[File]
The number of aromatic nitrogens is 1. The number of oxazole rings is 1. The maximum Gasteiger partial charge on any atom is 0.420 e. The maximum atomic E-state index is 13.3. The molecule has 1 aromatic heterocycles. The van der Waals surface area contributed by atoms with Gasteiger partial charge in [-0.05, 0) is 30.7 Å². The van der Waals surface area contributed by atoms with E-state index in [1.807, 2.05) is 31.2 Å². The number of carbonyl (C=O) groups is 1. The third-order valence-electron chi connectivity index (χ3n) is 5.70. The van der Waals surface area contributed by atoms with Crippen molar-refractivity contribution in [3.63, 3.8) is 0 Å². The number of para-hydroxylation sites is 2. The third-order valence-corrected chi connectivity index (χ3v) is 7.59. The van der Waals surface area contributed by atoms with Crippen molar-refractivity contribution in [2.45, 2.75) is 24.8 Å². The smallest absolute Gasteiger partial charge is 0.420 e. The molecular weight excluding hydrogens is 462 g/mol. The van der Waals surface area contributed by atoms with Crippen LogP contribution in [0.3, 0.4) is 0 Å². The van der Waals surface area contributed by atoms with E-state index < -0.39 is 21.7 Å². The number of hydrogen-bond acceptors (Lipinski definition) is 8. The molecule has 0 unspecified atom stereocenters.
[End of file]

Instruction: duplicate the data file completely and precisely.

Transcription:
The number of aromatic nitrogens is 1. The number of oxazole rings is 1. The maximum Gasteiger partial charge on any atom is 0.420 e. The maximum atomic E-state index is 13.3. The molecule has 1 aromatic heterocycles. The van der Waals surface area contributed by atoms with Gasteiger partial charge in [-0.05, 0) is 30.7 Å². The van der Waals surface area contributed by atoms with E-state index in [1.807, 2.05) is 31.2 Å². The number of carbonyl (C=O) groups is 1. The third-order valence-electron chi connectivity index (χ3n) is 5.70. The van der Waals surface area contributed by atoms with Crippen molar-refractivity contribution in [3.63, 3.8) is 0 Å². The number of para-hydroxylation sites is 2. The third-order valence-corrected chi connectivity index (χ3v) is 7.59. The van der Waals surface area contributed by atoms with Crippen molar-refractivity contribution in [2.45, 2.75) is 24.8 Å². The smallest absolute Gasteiger partial charge is 0.420 e. The molecular weight excluding hydrogens is 462 g/mol. The van der Waals surface area contributed by atoms with Crippen LogP contribution in [0.3, 0.4) is 0 Å². The van der Waals surface area contributed by atoms with E-state index < -0.39 is 21.7 Å². The number of hydrogen-bond acceptors (Lipinski definition) is 8. The molecule has 0 unspecified atom stereocenters.